The AAPM Medical Physics Practice Guideline (MPPG) 5.a provides concise guidance on the commissioning and QA of beam modeling and dose calculation in radiotherapy treatment planning systems. This work discusses the implementation of the validation testing recommended in MPPG 5.a at two institutions. The two institutions worked collaboratively to create a common set of treatment fields and analysis tools to deliver and analyze the validation tests. This included the development of a novel, open-source software tool to compare scanning water tank measurements to 3D DICOM-RT Dose distributions. Dose calculation algorithms in both Pinnacle and Eclipse were tested with MPPG 5.a to validate the modeling of Varian TrueBeam linear accelerators. The validation process resulted in more than 200 water tank scans and more than 50 point measurements per institution, each of which was compared to a dose calculation from the institution's treatment planning system (TPS). Overall, the validation testing recommended in MPPG 5.a took approximately 79 person-hours for a machine with four photon and five electron energies for a single TPS. Of the 79 person-hours, 26 person-hours required time on the machine, and the remainder involved preparation and analysis. The basic photon, electron, and heterogeneity correction tests were evaluated with the tolerances in MPPG 5.a, and the tolerances were met for all tests. The MPPG 5.a evaluation criteria were used to assess the small field and IMRT/VMAT validation tests. Both institutions found the use of MPPG 5.a to be a valuable resource during the commissioning process. The validation testing in MPPG 5.a showed the strengths and limitations of the TPS models. In addition, the data collected during the validation testing is useful for routine QA of the TPS, validation of software upgrades, and commissioning of new algorithms.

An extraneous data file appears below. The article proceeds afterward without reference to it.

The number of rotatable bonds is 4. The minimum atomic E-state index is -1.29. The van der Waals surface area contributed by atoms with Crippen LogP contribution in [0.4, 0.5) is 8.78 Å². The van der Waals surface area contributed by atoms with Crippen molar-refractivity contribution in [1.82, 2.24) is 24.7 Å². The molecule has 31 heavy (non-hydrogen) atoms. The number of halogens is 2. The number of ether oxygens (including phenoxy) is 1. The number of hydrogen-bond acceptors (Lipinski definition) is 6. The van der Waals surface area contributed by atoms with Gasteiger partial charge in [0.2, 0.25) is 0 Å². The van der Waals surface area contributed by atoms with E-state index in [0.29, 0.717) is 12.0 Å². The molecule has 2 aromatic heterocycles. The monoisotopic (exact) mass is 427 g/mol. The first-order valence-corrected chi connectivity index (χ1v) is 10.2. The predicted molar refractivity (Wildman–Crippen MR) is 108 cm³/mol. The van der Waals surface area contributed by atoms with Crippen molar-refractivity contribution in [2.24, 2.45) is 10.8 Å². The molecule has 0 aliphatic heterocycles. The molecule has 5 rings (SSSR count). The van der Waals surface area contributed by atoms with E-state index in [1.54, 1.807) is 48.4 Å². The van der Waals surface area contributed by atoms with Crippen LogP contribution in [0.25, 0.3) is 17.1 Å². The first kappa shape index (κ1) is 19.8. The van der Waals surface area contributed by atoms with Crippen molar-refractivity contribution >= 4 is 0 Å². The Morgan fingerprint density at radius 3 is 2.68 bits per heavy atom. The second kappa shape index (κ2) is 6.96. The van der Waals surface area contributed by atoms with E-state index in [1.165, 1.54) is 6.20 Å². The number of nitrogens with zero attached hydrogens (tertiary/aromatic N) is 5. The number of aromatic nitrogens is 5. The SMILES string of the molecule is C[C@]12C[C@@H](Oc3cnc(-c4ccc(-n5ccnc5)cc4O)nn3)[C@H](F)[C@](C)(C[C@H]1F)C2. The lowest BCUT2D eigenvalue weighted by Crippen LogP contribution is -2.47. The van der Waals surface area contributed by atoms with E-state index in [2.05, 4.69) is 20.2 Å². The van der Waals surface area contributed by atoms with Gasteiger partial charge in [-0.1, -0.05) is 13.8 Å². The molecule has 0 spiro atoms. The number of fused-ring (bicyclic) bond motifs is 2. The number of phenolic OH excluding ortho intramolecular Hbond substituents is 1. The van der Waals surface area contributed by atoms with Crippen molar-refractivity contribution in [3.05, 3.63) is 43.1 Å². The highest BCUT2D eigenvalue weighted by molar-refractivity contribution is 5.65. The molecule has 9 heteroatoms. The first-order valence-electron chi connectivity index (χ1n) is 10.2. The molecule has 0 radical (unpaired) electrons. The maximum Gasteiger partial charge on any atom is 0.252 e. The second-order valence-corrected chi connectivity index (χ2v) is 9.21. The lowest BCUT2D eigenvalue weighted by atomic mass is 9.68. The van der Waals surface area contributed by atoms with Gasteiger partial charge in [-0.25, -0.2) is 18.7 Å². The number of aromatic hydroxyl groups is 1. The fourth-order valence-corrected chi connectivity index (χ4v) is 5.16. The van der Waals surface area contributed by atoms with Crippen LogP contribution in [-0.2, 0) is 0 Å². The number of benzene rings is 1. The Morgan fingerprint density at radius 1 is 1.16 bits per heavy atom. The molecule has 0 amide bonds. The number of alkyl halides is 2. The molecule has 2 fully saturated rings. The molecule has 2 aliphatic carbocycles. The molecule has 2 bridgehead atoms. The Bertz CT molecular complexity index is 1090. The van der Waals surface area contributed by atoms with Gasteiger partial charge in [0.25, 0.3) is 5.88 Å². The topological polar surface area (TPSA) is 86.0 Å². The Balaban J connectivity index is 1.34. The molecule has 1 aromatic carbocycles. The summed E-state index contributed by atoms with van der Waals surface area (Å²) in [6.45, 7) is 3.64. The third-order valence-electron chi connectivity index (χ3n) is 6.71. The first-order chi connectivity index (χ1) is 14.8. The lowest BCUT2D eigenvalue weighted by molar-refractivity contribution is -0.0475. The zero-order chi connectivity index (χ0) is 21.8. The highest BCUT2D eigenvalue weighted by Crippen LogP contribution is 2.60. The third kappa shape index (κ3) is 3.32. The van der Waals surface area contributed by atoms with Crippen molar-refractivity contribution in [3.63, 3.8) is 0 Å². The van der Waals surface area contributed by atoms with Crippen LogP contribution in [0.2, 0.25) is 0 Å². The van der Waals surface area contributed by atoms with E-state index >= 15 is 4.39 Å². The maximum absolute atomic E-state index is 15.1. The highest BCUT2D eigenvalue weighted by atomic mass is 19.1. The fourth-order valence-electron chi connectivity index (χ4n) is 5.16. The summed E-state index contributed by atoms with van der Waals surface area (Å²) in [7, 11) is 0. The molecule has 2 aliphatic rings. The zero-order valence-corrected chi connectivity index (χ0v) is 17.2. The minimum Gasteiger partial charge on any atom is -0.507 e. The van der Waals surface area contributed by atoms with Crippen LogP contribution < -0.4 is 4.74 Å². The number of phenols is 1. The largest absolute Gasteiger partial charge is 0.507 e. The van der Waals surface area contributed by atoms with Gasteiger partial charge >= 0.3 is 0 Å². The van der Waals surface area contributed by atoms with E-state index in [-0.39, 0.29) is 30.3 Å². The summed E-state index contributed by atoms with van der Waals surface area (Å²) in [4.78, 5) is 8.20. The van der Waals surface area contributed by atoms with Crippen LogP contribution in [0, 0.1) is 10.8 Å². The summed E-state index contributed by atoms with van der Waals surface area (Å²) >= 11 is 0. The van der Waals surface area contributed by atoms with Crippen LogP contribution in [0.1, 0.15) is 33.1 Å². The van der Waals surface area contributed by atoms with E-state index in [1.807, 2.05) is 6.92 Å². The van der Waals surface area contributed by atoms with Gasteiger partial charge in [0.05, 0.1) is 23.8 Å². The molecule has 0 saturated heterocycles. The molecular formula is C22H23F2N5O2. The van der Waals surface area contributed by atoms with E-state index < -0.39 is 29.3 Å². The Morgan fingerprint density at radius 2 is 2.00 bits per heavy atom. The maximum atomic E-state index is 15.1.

PMID:28291929 | PMC:PMC5689890 | DOI:10.1002/acm2.12015